“Life, Liberty and the pursuit of Happiness” is a well-known phrase in the Declaration of Independence. These “unalienable rights” are given to all human beings by their Creator. There are to be protected and defended by governments. Note the Declaration said “Pursuit of happiness.” It made it clear that happiness itself was not to be protected and defended, while life and liberty were.
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“Life, Liberty and the pursuit of Happiness” is a well-known phrase from our Declaration of Independence. The pursuit of happiness was included as one of the “unalienable rights” given to all human beings by their Creator. These rights are to be protected and defended by government. Note the Declaration said “Pursuit of happiness.” It made it clear that happiness itself was not to be protected and defended, while life and liberty were.
Today we can get to the core of the topic by looking at some definitions and differences:
- Equal opportunity under the law vs equal opportunity, a level playing field.
- Free vs reasonable access.
- The right to pursue vs the right to have.
First. Equal opportunity under the law vs equal opportunity, a level playing field. As individuals and as a nation, we should insist upon equal opportunity under the law. As a fledgling nation, we set that goal, that statement of direction, some 250 years ago, and have been hard at it, committed to that goal, ever since. I’d be hard pressed to find any evidence of any remaining codified, legal lack of opportunity. Do you know of any? On the other hand, we will never live in a world of equal opportunities and equal playing fields. Some inequalities are congenital, for example if you are 5’2”, you will never play in the NBA. Some inequalities just happen. I went to public school through college, and paid my own way in college and grad school. Others had parents who paid for private schools all the way. Unequal? Yes. A natural part of life? Also yes. Are things like this something the government should fix? Oh, horrors!
Second. Free vs reasonable access. There is a lot of conversation these days about making more and more things free. Well, not free; free to the individual with the bill going to the taxpayers. Some things must be free; national defense, law enforcement and first responders and basic infrastructure. Most other things, e.g., post-high school education and healthcare, should be arranged so that everyone has reasonable access, and reasonable access does not mean free. Here’s a useful way of separating what should be free to individuals, paid for by the taxpayers, from services that the government might need to monitor and regulate, but should not pay for. In Size of Government we put forward a way for deciding if a task was properly the province of government to provide: “Ask two questions: 1. What needs to be done? and 2. Of those tasks, which are the ones that government does uniquely well?” As an example, law enforcement is properly provided by government, and things like entertainment, vacations and second homes are not. Those are easy black and white examples; others are gray and take a bit more time to answer, but there are answers. Most of life is laid out in shades of gray, and we must still draw bright lines or we will be forever waffling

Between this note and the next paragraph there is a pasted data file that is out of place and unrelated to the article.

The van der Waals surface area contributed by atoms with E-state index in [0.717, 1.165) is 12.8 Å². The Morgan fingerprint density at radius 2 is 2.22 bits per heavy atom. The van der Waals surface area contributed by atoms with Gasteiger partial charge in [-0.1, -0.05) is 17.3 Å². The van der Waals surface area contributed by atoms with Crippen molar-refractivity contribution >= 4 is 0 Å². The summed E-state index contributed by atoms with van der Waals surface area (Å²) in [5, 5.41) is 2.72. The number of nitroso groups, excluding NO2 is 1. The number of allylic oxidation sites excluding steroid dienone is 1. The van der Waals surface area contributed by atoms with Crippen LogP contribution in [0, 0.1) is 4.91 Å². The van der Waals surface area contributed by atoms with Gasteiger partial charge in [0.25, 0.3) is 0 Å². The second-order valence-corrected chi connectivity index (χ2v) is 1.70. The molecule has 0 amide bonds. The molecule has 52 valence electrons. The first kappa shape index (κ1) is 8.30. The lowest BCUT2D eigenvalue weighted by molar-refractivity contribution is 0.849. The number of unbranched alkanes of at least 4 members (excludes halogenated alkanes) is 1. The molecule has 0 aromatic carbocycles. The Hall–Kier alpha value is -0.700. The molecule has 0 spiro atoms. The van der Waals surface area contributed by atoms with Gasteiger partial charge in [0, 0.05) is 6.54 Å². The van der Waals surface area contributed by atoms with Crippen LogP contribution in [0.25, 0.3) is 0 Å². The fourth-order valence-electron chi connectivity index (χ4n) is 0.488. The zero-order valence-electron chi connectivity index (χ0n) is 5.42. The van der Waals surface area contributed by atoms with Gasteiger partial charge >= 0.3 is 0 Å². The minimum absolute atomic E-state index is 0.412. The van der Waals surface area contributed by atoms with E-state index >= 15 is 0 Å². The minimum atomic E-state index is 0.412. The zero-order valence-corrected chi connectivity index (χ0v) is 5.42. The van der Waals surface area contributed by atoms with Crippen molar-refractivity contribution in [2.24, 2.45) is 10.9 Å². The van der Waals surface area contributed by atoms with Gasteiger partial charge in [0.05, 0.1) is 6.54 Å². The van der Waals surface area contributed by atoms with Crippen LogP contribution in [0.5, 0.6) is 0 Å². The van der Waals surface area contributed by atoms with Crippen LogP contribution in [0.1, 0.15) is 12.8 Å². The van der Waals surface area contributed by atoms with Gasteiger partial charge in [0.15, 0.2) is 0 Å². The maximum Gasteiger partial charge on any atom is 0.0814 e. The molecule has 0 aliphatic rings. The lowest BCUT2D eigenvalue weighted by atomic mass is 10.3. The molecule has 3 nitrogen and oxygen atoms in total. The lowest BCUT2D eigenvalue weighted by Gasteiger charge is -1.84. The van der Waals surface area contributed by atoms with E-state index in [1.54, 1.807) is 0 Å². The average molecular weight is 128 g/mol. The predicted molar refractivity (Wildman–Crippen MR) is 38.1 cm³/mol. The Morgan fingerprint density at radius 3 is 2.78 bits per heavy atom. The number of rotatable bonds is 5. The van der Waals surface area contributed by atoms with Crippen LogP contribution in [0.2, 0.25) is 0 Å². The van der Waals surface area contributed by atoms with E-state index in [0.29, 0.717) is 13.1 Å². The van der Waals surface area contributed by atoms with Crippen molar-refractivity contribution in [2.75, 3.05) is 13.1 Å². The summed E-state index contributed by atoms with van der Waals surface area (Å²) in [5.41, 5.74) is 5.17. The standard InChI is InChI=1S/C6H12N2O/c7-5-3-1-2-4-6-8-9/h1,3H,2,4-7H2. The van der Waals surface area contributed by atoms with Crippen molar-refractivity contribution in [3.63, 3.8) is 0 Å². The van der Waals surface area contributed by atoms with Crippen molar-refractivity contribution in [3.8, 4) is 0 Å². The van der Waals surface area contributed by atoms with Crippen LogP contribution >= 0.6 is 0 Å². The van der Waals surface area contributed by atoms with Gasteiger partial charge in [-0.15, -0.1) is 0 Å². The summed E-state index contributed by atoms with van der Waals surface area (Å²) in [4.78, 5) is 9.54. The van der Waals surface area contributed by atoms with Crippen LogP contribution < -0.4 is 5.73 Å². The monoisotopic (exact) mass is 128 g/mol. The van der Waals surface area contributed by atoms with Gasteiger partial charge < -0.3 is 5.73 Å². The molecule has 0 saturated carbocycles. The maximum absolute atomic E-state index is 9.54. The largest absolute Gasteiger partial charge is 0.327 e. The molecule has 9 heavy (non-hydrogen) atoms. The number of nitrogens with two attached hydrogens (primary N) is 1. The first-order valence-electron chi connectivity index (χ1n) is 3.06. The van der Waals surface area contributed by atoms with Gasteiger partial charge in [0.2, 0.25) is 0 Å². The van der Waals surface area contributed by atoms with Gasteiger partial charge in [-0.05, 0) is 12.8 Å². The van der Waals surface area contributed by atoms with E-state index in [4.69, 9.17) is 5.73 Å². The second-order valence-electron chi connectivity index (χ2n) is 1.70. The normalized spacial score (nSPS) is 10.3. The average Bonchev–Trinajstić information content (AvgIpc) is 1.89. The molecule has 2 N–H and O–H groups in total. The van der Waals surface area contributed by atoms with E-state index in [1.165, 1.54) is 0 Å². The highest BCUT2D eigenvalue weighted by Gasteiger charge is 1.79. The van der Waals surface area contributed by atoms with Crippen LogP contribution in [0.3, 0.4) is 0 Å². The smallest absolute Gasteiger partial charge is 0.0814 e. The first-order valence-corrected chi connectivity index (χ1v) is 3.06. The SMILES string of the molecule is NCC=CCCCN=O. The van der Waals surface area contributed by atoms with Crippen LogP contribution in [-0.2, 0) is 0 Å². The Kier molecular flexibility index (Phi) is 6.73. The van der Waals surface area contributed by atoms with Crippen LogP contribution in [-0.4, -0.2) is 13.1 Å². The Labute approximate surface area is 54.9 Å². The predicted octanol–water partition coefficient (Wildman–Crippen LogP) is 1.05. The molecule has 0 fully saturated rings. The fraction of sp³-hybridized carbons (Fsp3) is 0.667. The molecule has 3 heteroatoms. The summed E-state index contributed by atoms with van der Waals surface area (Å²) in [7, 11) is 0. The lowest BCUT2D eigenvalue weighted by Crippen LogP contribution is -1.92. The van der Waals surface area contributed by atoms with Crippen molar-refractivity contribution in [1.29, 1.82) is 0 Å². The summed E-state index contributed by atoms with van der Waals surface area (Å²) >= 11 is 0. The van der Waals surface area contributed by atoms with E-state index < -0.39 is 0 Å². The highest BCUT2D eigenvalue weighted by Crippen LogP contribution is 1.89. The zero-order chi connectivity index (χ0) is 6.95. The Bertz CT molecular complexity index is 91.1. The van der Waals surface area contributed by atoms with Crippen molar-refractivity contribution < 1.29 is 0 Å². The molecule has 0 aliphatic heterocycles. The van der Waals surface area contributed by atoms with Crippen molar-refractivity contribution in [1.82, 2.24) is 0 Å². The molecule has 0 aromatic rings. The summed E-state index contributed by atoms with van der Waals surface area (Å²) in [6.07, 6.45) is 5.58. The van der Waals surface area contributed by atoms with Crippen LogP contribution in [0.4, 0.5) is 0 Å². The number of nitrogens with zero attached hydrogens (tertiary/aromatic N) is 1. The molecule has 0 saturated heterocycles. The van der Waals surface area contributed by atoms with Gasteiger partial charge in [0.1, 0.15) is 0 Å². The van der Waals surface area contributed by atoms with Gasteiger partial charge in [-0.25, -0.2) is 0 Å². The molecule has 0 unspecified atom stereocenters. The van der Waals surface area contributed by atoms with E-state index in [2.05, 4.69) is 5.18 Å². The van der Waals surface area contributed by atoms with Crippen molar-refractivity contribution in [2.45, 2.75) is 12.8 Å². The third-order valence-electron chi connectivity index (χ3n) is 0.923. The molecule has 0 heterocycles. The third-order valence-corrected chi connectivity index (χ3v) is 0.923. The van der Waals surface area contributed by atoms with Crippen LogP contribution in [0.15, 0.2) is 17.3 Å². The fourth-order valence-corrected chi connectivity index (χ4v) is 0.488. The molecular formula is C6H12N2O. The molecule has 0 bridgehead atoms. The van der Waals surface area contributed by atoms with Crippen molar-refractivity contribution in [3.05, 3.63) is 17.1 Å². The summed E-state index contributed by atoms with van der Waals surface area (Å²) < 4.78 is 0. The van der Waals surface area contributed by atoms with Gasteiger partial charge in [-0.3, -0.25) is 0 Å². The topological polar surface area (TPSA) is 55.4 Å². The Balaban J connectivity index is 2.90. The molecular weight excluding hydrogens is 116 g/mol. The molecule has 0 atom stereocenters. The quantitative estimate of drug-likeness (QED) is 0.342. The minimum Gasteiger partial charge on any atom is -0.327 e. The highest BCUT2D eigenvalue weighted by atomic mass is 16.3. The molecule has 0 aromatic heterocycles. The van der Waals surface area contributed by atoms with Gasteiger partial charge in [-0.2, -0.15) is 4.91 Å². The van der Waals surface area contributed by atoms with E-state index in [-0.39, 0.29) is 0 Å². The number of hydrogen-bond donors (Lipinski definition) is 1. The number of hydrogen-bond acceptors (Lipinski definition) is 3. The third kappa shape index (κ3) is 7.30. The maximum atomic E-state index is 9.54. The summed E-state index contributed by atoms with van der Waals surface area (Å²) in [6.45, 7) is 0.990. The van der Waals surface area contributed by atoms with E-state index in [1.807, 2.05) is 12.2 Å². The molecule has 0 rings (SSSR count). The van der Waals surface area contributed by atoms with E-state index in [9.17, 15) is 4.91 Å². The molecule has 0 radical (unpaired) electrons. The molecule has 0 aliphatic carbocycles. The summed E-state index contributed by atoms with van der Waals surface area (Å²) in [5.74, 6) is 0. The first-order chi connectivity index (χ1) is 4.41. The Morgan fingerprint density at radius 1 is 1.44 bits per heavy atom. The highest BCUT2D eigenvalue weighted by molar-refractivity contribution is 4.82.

The last point is the right to pursue vs. the right to have. Happiness was the word used by the Founders, but food, education, clothing, housing and more would also fit. I posit that the right to pursue means having reasonable access to those things; it clearly does not mean the right to have them.
Key point: People do not have right to have the things they want in this life; the deserve to have reasonable access. And reasonable does not mean easy. Life is Hard. And it is correctly designed that way. People should be allowed the opportunity to learn about life and live it to the fullest by needing to do their best–their very best–over time in order to get what they need and want. If people absolutely can’t provide for themselves and those they may be responsible for, then the taxpayers should pay. If they simply won’t provide, won’t do their best over time, whether difficult or not, then they are properly left on their own. Deciding where to put the slider on the Can’t or Won’t scale will determine much about how a society handles its responsibility to the individuals in it. Are we going to make it easy on people, and ourselves, and let them fall short–perhaps far short–of their potential and their ability to contribute?
Let’s apply the two Results With Reason main tenets to today’s issues. The two main tenets that we believe in at Results With Reason are:
- Personal Responsibility; practice it, teach it and
- Be Your Brother’s Keeper.
Today’s application is straightforward:
- Personal Responsibility. Lead. Be accountable. Show others by example that life is indeed hard, as it should be, as it must be, but once you get that, things get a lot easier. And show then that hard does not mean either unfair or bad. Hard is good. And hard is a great way to happiness.
- Be your Brother’s Keeper. Be patient with each other; some will want to join you, others will not. Teach and encourage; don’t criticize and reject. Love and lead. Remember, we are all in this together.
Now it is time for our usual parting thought. For us at Results With Reason, it is not only change your thinking, change your life. It is change your thinking, change your actions, change the world. And if you can do it in love and enjoy the people around you at the same time, all the better. And if we, you and I, don’t do something, then the others who are doing something, will continue to run the show.
Remember: Knowledge by itself is the booby prize.
Will Luden, writing to you from my home office at 7,200’ in Colorado Springs.
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